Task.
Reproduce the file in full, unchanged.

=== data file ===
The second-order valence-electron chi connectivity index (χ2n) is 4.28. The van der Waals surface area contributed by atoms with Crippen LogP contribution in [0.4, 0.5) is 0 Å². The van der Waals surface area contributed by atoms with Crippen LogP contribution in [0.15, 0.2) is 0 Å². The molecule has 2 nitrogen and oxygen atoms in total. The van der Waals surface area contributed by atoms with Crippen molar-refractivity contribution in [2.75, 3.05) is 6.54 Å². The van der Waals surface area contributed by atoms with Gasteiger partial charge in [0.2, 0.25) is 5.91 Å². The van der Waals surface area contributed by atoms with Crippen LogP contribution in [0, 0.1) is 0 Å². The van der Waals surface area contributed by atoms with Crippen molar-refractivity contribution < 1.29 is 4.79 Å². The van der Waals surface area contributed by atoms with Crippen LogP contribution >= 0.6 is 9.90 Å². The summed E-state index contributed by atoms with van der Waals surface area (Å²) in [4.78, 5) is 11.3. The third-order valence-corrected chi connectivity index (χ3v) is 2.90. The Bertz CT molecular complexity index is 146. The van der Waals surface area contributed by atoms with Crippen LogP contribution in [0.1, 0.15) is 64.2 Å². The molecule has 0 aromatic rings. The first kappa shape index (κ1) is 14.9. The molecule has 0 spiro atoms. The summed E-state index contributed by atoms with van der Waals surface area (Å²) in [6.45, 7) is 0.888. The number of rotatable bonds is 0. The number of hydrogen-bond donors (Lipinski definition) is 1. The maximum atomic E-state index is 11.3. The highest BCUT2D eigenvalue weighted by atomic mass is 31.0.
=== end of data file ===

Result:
The second-order valence-electron chi connectivity index (χ2n) is 4.28. The van der Waals surface area contributed by atoms with Crippen LogP contribution in [0.4, 0.5) is 0 Å². The van der Waals surface area contributed by atoms with Crippen LogP contribution in [0.15, 0.2) is 0 Å². The molecule has 2 nitrogen and oxygen atoms in total. The van der Waals surface area contributed by atoms with Crippen molar-refractivity contribution in [2.75, 3.05) is 6.54 Å². The van der Waals surface area contributed by atoms with Gasteiger partial charge in [0.2, 0.25) is 5.91 Å². The van der Waals surface area contributed by atoms with Crippen LogP contribution in [0, 0.1) is 0 Å². The van der Waals surface area contributed by atoms with Crippen molar-refractivity contribution < 1.29 is 4.79 Å². The van der Waals surface area contributed by atoms with Crippen LogP contribution >= 0.6 is 9.90 Å². The summed E-state index contributed by atoms with van der Waals surface area (Å²) in [4.78, 5) is 11.3. The third-order valence-corrected chi connectivity index (χ3v) is 2.90. The Bertz CT molecular complexity index is 146. The van der Waals surface area contributed by atoms with Crippen LogP contribution in [0.1, 0.15) is 64.2 Å². The molecule has 0 aromatic rings. The first kappa shape index (κ1) is 14.9. The molecule has 0 spiro atoms. The summed E-state index contributed by atoms with van der Waals surface area (Å²) in [6.45, 7) is 0.888. The number of rotatable bonds is 0. The number of hydrogen-bond donors (Lipinski definition) is 1. The maximum atomic E-state index is 11.3. The highest BCUT2D eigenvalue weighted by atomic mass is 31.0.